In general, patients from primary-care surveillance systems, included in all of the above-mentioned studies, are younger, more likely to be free of comorbidities, and less likely to have been vaccinated or hospitalized within the previous 12 months compared with inpatients from hospital-based surveillance systems. In one study [32], patients were ascertained both at GP consultation and in hospital wards, but less than 10% of the study patients were inpatients.

Although the studies considered were performed in the northern hemisphere, differences in past exposure to H3N2 infection, infectious challenge, and vaccination policies, which are likely to vary geographically, may all underlie differences in vaccine effects across regions [38], [39].

Finally, limited sample size or sub-group analyses lead to low precision around point estimates and random highs and lows.

Despite all of these limitations, for patients aged under 65 years (Figure S3a), in terms of the confidence intervals of our results, 72% (38% to 88%) overlap with those reported in Navarre [32], 44% (−11% to 72%). For I-MOVE [33], the number is 63% (26%–82%); and for Canada [36], the number is 44%(−41% to 78%). Those results are statistically homogenous, with a pooled IVE estimate of 56%(42% to 71%). A similar result is obtained when heterogeneity among IVE estimates against laboratory-confirmed influenza is explored in IVE estimates for subjects over 50 to over 65 (Figure S3b), depending on the study [32][36], with a pooled IVE estimate of 30% (14 to 46%); or among studies reporting overall IVE estimates (Figure S3c) against laboratory confirmed H3N2 for the 2011–2012 season [32][37] with a pooled IVE estimate of 35% (26% to 44%). In summary, we report similar overall moderate to low IVE results as those reported by others for the same 2011–2012 season, with an overall better IVE in young adults belonging to target groups for vaccination and an overall lower response in the elderly.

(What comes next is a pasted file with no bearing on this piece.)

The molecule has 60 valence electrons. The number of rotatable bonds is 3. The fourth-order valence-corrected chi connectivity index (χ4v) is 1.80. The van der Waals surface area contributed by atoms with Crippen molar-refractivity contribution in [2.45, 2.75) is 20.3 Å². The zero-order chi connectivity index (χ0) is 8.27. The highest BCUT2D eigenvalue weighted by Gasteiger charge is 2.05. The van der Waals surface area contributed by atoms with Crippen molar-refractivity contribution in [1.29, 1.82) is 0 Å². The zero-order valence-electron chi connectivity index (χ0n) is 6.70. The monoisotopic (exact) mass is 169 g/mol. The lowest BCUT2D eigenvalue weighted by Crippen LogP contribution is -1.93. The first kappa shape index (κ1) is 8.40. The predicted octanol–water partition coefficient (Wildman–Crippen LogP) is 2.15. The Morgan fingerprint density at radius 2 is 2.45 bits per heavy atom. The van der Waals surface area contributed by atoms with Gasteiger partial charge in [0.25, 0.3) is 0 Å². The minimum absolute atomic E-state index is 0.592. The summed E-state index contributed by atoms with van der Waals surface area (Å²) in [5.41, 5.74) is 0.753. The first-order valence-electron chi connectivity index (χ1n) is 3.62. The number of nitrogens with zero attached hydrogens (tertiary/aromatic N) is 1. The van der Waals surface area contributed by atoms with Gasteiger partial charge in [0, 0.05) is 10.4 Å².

Our estimates add to the evidence indicating a significant IVE against hospitalization with laboratory-confirmed influenza during the 2011–2012 season [33], [40][44]. However, these estimates vary widely across studies, which used different criteria to select the group of patients to be included in the IVE sub-group analyses. Furthermore, caution is needed because of the limited sample size usually associated with sub-group analyses, which may have led to low precision around point estimates and random highs and lows, making comparisons across studies difficult. Our moderate-low overall estimate of IVE against hospitalization for 2011–2012 is very similar to that reported by others. It has been suggested that antigenically different circulating A(H3N2) from that of the vaccine strain in Europe may explain the low effectiveness reported in Europe [45].

Influenza A (H3N2) viruses circulating in Spain during the 2011–2012 season were distributed in three genetic groups that displayed evidence of antigenic diversity regarding the A/Perth/16/2009 vaccine strain [46], [47]. The results we report for those aged 65 and over are consistent with those reported previously for the elderly in seasons with poor matching between vaccine and circulating strains [8], [48], [49].

Although we do not have information to support that mutations in the egg-passaged A/Perth/16/2009 (H3N2) NYMC X-187 derived from the A/Victoria/210/2009 strains used in the 2011–2012 vaccines could explain the moderate influenza vaccine effectiveness we have found, we cannot disregard that egg passage could have a similar effect in the immunogenic capability of the 2011–2012 vaccine as the one described for the H3N2 egg-passaged strain in the 2012–2013 seasonal vaccine [12], [45], [50].


In this season we observed relevant influenza vaccine effectiveness in adults aged 18 to 64 years old in contrast to a low and non-significant vaccine effectiveness in subjects aged 65 and over.

Most of the variability in IVE estimates observed by us in the studied season could be explained by age.

The significant effect of the intradermal vaccine, recommended for subjects aged 65 and over, in a season with a questionable match between the circulating and vaccine strain, could be interpreted as a proof of concept of the opportunities of the intradermal approach to protect those more at risk because of advancing age.

The year-by-year drift of the influenza virus and the variable protection conferred by different influenza vaccine formulations, combined with the interaction of those factors with age and other risk conditions, justify the year-by-year active surveillance of severe cases of influenza and of IVE in preventing severe influenza-related outcomes as the one performed in the Valencia Hospital Network for the Study of Influenza and Respiratory Virus Disease.